Another aspect of value is the way in which our kapa learn. The performers all have jobs and kids and busy lives. So their approach to the huge package of learning required for a full kapa haka performance is to create a whānau or hapū setting. There’s a sense of: “We’re all in this together, we’ve got to look after each other, we’ve got to help each other.”
Compare that approach to learning at school or university. There, the message is: “It’s up to you.” Students are told they have to learn things by themselves, they have to sit the exam by themselves. Yes, there may be group exercises and some group study, but, at the end of the day, the learning is on their individual shoulders.
It’s a very different approach. It doesn’t surprise me that many of our kids at university feel very alone, and very lonely. Whereas kapa haka enables learning through aroha, manaakitanga and whānaungatanga — all those good and positive things about being Māori.
Ihiihi — performance or expression — is another critical component of kapa haka.
There’s an enduring need for the powerful, creative, and distinctive expressions afforded by kapa haka to bring the Māori world into existence against the backdrop of a largely monocultural society.
Our expressions are not savage, ugly, or vulgar. Our expressions embrace everything that we are as humans and give us the power to communicate using a much wider spectrum of possibilities. Even silence has meaning.
Without a doubt, kapa haka is a strenuous workout and great for wellbeing. But it’s not just another exercise programme. It’s a way of life, in tune with history, and it grows wellness within and between people.
Even the simple act of breathing. If you go back to the root of wellness in the Māori world, you end up at te hā, the breath. Hā ki roto, hā ki waho — breathe in, breathe out. In kapa haka, there are a thousand different ways of doing that. The physical and mental benefits that kapa haka bring are invaluable and extend far beyond the stage.
And we found that all these things — tūrangawaewae, mātauranga, ihiihi, and hauora — don’t come to fruition without peformers also seeking an understanding that we’re part of something much bigger: our ecology and our taiao.
Kapa haka opens these really huge doorways into knowledge and benefits for our people.
So, behind the hype and glamour of Te Matatini performances are very serious te ao Māori learning endeavours that demand deep understanding of histories and heritage. And also creative imagination. Time, discipline and commitment. Connectedness, relationality, and awareness of oneself and others. Physical dexterity, fitness and wellness. Mental toughness and resilience.
And, of course, a critical competency in te reo Māori.
Yet, kapa haka has historically been treated by the New Zealand education system mainly as an extracurricular activity — rather than a critical knowledge and learning context that employs culturally responsive teaching. Kapa haka for our school kids has only just made it on to the NZQA unit standards credited towards University Entrance.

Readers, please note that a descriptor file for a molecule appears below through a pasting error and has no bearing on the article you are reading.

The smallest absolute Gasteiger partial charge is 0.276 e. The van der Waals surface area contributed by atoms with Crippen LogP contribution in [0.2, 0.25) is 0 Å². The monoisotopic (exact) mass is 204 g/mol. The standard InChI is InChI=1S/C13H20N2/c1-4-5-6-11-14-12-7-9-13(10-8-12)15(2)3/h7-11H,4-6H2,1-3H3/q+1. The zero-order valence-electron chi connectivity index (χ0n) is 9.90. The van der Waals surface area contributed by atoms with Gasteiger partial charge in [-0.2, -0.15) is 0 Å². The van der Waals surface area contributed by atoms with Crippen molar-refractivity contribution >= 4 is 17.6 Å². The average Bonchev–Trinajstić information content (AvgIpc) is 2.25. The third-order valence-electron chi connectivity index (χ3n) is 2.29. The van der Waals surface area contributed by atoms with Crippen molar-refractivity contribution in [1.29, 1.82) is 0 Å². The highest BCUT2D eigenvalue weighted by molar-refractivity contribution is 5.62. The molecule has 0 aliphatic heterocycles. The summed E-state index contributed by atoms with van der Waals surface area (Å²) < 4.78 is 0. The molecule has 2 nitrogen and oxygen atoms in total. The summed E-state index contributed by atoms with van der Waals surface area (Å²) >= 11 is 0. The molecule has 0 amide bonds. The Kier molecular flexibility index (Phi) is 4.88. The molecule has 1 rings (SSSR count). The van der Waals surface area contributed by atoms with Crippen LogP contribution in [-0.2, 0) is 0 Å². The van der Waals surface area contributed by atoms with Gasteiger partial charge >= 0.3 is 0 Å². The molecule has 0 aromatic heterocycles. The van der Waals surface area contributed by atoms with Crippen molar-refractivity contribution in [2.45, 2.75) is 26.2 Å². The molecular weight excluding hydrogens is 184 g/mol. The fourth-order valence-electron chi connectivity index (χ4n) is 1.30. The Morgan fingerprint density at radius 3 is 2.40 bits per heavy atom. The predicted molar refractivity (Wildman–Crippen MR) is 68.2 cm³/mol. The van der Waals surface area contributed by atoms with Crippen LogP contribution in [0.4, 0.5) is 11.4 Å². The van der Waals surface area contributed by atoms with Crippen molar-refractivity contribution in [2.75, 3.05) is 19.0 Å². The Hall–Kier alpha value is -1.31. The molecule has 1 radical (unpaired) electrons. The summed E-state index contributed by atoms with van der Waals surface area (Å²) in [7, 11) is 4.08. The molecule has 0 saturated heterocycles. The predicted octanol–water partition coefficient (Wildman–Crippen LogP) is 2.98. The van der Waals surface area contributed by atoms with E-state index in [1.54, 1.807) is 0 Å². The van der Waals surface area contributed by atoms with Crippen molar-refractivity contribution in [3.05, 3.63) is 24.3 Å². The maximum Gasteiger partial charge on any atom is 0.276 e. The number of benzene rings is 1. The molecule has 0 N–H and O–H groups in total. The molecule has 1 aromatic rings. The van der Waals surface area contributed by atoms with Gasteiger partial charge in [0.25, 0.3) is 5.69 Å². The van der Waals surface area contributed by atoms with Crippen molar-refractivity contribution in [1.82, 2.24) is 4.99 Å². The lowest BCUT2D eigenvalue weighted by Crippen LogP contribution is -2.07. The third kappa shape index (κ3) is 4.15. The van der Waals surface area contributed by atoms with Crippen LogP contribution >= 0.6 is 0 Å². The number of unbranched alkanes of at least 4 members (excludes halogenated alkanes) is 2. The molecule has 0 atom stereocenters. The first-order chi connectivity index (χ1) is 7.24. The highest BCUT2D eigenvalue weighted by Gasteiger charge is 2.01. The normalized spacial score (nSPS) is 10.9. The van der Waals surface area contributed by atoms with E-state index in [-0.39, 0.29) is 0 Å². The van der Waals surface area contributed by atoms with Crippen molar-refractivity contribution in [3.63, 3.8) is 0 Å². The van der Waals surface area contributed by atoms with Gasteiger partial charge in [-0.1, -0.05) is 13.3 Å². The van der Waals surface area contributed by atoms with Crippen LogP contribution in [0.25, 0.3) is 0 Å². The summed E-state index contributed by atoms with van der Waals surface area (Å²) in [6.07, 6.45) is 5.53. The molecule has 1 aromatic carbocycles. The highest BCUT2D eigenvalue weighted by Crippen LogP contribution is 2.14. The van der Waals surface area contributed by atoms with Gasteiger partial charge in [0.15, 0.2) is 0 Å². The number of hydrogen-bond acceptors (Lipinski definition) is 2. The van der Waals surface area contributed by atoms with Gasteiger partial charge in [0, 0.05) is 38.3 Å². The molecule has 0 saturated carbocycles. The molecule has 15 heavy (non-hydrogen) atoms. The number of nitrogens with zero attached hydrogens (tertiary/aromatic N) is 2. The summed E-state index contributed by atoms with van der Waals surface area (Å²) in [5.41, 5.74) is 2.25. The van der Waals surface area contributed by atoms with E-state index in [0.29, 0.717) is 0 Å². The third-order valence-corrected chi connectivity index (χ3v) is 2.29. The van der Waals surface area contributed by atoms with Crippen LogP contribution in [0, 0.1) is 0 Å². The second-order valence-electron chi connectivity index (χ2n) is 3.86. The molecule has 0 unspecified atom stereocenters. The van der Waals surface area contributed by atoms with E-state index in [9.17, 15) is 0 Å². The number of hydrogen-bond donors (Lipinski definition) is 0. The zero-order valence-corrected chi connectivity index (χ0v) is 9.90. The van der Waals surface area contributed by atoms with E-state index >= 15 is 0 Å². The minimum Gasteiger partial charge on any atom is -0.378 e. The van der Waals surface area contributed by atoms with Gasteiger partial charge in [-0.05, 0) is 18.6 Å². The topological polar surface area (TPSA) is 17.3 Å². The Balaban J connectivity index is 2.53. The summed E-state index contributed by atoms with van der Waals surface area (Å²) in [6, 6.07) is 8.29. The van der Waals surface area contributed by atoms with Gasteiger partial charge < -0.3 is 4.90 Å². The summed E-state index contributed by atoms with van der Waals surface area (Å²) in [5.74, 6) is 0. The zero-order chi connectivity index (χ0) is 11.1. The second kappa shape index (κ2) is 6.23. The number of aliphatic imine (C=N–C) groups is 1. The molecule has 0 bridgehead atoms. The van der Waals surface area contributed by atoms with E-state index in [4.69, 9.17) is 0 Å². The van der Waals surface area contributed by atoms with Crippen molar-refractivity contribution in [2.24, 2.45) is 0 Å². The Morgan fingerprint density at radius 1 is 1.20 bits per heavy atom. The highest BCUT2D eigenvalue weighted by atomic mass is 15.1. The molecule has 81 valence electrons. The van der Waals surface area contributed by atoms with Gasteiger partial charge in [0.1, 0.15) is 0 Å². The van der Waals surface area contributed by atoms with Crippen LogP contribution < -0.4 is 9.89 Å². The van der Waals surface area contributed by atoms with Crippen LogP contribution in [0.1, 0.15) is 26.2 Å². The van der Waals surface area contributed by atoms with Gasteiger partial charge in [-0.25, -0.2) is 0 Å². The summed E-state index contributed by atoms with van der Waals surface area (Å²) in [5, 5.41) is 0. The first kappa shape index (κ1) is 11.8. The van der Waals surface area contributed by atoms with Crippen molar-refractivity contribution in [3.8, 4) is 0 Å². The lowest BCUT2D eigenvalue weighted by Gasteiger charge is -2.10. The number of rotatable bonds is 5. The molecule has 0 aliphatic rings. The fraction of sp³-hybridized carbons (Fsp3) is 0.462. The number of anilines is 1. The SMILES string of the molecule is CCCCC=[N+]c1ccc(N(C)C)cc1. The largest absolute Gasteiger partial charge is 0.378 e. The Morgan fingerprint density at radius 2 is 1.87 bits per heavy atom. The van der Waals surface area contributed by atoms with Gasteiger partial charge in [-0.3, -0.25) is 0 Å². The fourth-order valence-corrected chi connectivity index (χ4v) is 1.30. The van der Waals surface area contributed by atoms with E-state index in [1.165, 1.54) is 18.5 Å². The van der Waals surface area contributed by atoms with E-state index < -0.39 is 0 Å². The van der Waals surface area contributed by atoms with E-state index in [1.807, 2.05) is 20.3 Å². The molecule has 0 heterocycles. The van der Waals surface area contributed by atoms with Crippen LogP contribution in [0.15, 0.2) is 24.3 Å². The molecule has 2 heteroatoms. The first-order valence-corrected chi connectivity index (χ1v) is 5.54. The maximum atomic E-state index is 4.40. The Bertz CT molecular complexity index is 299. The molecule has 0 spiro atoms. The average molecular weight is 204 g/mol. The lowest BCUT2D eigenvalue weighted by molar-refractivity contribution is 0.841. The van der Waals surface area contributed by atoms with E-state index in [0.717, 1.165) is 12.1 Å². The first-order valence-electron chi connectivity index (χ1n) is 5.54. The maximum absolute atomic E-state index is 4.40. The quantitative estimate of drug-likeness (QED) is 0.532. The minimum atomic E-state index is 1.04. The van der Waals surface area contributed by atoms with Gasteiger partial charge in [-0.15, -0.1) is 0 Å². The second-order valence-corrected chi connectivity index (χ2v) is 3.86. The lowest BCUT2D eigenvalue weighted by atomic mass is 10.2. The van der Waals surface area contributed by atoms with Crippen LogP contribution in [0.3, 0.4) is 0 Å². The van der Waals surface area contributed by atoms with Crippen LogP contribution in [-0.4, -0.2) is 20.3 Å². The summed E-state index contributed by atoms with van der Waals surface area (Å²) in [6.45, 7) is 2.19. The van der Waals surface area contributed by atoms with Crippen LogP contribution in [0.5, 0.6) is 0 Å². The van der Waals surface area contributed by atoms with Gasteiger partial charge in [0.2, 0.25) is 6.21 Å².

I keep coming back to the fact that our performers are powerful. Imagine if we were to harness that power and cross it over to mainstream. What would be our success then? Our employment rates? Our achievements?
We’ve got a hell of a lot further to go if we want to be able to say that kapa haka is truly flourishing. What I think we have now is a really strong foundation.
I will know that it’s truly flourishing when the sounds I hear in my environment change. When there’s Maōri music playing on the radio when I walk into a cafe or airport. Where people spontaneously draw on kapa haka in ordinary encounters. When the prime minister is someone who embodies kapa haka. When kids can play sport and use te reo without being vilified.
We still have some way to go.
I’d love to see more Pākehā and tourists and others from around the world attending Te Matatini. To see kapa haka influencing the way we teach within our schools. And for kapa haka to have funding equity with other culturally-significant arts.
Right now, we have this wonderful celebration of Te Matatini which happens for five days every second year. Even if we include the rehearsals and everything that goes with preparation, we’re still not up to 5 percent of our lives being lived as Māori, in the way that many of us would like.
The rest of the time, there’s still that constant pressure of racism, far-right kickback, general ignorance, and a lack of understanding.
The assertion we make through kapa haka is that we have the right to own our own bodies, relationships and lives.
Every performance where we’re able to do that is a precious moment.
Linda Waimarie Nikora is a Professor of Indigenous Studies at the University of Auckland where she is also co-director of Ngā Pae o te Māramatanga, New Zealand’s Māori Centre of Research Excellence. She is a Fellow of the Royal Society of New Zealand — Te Apaarangi and an Honorary Fellow of the New Zealand Psychological Society. She belongs to Te Aitanga-a-Hauiti, Tūhoe, Rongowhakaata, Te Aitanga-a-Mahaki, Ngāti Pahauwera. You can read her work at lwnikora.wordpress.com
As told to Connie Buchanan. This piece was made possible by NZ On Air through the Public Interest Journalism Fund.